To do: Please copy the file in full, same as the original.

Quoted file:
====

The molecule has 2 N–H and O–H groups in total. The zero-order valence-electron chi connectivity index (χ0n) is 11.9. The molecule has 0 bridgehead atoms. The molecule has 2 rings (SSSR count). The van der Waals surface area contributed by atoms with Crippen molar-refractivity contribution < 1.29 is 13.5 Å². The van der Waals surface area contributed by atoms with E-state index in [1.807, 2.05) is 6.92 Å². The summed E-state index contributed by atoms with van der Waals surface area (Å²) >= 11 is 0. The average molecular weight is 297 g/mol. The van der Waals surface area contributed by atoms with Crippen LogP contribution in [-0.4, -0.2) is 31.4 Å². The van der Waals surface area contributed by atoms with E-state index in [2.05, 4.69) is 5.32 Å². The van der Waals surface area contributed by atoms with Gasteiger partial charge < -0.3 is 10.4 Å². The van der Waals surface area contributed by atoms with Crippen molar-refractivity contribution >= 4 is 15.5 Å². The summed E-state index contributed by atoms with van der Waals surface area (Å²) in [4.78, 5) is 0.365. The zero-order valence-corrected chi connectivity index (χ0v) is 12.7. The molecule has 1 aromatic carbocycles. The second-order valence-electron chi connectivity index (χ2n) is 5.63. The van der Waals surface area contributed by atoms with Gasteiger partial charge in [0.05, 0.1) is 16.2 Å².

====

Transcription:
The molecule has 2 N–H and O–H groups in total. The zero-order valence-electron chi connectivity index (χ0n) is 11.9. The molecule has 0 bridgehead atoms. The molecule has 2 rings (SSSR count). The van der Waals surface area contributed by atoms with Crippen molar-refractivity contribution < 1.29 is 13.5 Å². The van der Waals surface area contributed by atoms with E-state index in [1.807, 2.05) is 6.92 Å². The summed E-state index contributed by atoms with van der Waals surface area (Å²) >= 11 is 0. The average molecular weight is 297 g/mol. The van der Waals surface area contributed by atoms with Crippen LogP contribution in [-0.4, -0.2) is 31.4 Å². The van der Waals surface area contributed by atoms with E-state index in [2.05, 4.69) is 5.32 Å². The van der Waals surface area contributed by atoms with Gasteiger partial charge < -0.3 is 10.4 Å². The van der Waals surface area contributed by atoms with Crippen molar-refractivity contribution >= 4 is 15.5 Å². The summed E-state index contributed by atoms with van der Waals surface area (Å²) in [4.78, 5) is 0.365. The zero-order valence-corrected chi connectivity index (χ0v) is 12.7. The molecule has 1 aromatic carbocycles. The second-order valence-electron chi connectivity index (χ2n) is 5.63. The van der Waals surface area contributed by atoms with Gasteiger partial charge in [0.05, 0.1) is 16.2 Å².